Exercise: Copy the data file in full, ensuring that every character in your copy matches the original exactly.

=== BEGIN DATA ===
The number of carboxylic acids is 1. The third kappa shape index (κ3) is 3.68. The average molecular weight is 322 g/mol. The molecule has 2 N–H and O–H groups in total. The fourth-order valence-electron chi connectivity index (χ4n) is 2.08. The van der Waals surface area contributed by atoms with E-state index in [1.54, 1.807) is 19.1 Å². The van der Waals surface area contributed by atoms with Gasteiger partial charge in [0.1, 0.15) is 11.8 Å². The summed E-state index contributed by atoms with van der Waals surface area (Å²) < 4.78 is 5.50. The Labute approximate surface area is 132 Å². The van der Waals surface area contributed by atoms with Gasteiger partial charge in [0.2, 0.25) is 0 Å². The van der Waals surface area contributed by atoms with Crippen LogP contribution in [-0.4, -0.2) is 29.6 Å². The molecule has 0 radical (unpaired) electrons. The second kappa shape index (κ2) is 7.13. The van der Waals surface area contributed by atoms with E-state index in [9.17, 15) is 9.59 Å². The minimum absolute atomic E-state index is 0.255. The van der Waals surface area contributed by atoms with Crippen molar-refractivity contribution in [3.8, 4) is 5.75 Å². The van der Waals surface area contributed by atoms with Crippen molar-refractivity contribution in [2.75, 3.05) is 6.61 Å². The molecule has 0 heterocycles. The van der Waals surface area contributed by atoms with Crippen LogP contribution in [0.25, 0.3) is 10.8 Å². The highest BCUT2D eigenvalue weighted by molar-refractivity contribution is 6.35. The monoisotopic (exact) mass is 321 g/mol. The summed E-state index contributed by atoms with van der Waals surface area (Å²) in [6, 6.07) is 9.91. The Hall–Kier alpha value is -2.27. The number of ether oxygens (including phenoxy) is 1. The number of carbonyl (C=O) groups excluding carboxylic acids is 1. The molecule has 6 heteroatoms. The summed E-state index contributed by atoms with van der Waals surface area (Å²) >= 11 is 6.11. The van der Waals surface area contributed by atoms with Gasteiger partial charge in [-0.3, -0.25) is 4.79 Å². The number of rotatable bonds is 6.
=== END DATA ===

The number of carboxylic acids is 1. The third kappa shape index (κ3) is 3.68. The average molecular weight is 322 g/mol. The molecule has 2 N–H and O–H groups in total. The fourth-order valence-electron chi connectivity index (χ4n) is 2.08. The van der Waals surface area contributed by atoms with E-state index in [1.54, 1.807) is 19.1 Å². The van der Waals surface area contributed by atoms with Gasteiger partial charge in [0.1, 0.15) is 11.8 Å². The summed E-state index contributed by atoms with van der Waals surface area (Å²) < 4.78 is 5.50. The Labute approximate surface area is 132 Å². The van der Waals surface area contributed by atoms with Gasteiger partial charge in [0.2, 0.25) is 0 Å². The van der Waals surface area contributed by atoms with Crippen LogP contribution in [-0.4, -0.2) is 29.6 Å². The molecule has 0 radical (unpaired) electrons. The second kappa shape index (κ2) is 7.13. The van der Waals surface area contributed by atoms with E-state index in [9.17, 15) is 9.59 Å². The minimum absolute atomic E-state index is 0.255. The van der Waals surface area contributed by atoms with Crippen molar-refractivity contribution in [3.8, 4) is 5.75 Å². The van der Waals surface area contributed by atoms with Crippen molar-refractivity contribution in [2.75, 3.05) is 6.61 Å². The molecule has 0 heterocycles. The van der Waals surface area contributed by atoms with Crippen LogP contribution in [0.25, 0.3) is 10.8 Å². The highest BCUT2D eigenvalue weighted by molar-refractivity contribution is 6.35. The monoisotopic (exact) mass is 321 g/mol. The summed E-state index contributed by atoms with van der Waals surface area (Å²) in [6, 6.07) is 9.91. The Hall–Kier alpha value is -2.27. The number of ether oxygens (including phenoxy) is 1. The number of carbonyl (C=O) groups excluding carboxylic acids is 1. The molecule has 6 heteroatoms. The summed E-state index contributed by atoms with van der Waals surface area (Å²) >= 11 is 6.11. The van der Waals surface area contributed by atoms with Gasteiger partial charge in [-0.3, -0.25) is 4.79 Å². The number of rotatable bonds is 6.